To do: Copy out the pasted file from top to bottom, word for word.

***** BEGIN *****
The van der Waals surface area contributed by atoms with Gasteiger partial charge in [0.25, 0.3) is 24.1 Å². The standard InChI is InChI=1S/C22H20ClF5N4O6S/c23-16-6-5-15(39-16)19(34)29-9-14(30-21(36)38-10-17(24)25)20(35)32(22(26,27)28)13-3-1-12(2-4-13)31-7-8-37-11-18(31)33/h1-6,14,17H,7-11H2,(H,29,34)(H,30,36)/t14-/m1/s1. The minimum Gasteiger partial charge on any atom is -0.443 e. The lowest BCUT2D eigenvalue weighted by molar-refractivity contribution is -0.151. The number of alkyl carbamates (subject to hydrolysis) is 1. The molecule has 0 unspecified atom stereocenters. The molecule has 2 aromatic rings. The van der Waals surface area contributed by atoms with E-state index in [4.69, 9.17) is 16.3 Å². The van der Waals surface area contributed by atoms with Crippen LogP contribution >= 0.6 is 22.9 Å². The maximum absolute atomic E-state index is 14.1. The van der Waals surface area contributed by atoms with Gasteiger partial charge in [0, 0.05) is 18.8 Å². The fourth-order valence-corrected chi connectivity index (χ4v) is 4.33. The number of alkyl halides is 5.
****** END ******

The van der Waals surface area contributed by atoms with Gasteiger partial charge in [0.25, 0.3) is 24.1 Å². The standard InChI is InChI=1S/C22H20ClF5N4O6S/c23-16-6-5-15(39-16)19(34)29-9-14(30-21(36)38-10-17(24)25)20(35)32(22(26,27)28)13-3-1-12(2-4-13)31-7-8-37-11-18(31)33/h1-6,14,17H,7-11H2,(H,29,34)(H,30,36)/t14-/m1/s1. The minimum Gasteiger partial charge on any atom is -0.443 e. The lowest BCUT2D eigenvalue weighted by molar-refractivity contribution is -0.151. The number of alkyl carbamates (subject to hydrolysis) is 1. The molecule has 0 unspecified atom stereocenters. The molecule has 2 aromatic rings. The van der Waals surface area contributed by atoms with E-state index in [4.69, 9.17) is 16.3 Å². The van der Waals surface area contributed by atoms with Crippen LogP contribution >= 0.6 is 22.9 Å². The maximum absolute atomic E-state index is 14.1. The van der Waals surface area contributed by atoms with Gasteiger partial charge in [0, 0.05) is 18.8 Å². The fourth-order valence-corrected chi connectivity index (χ4v) is 4.33. The number of alkyl halides is 5.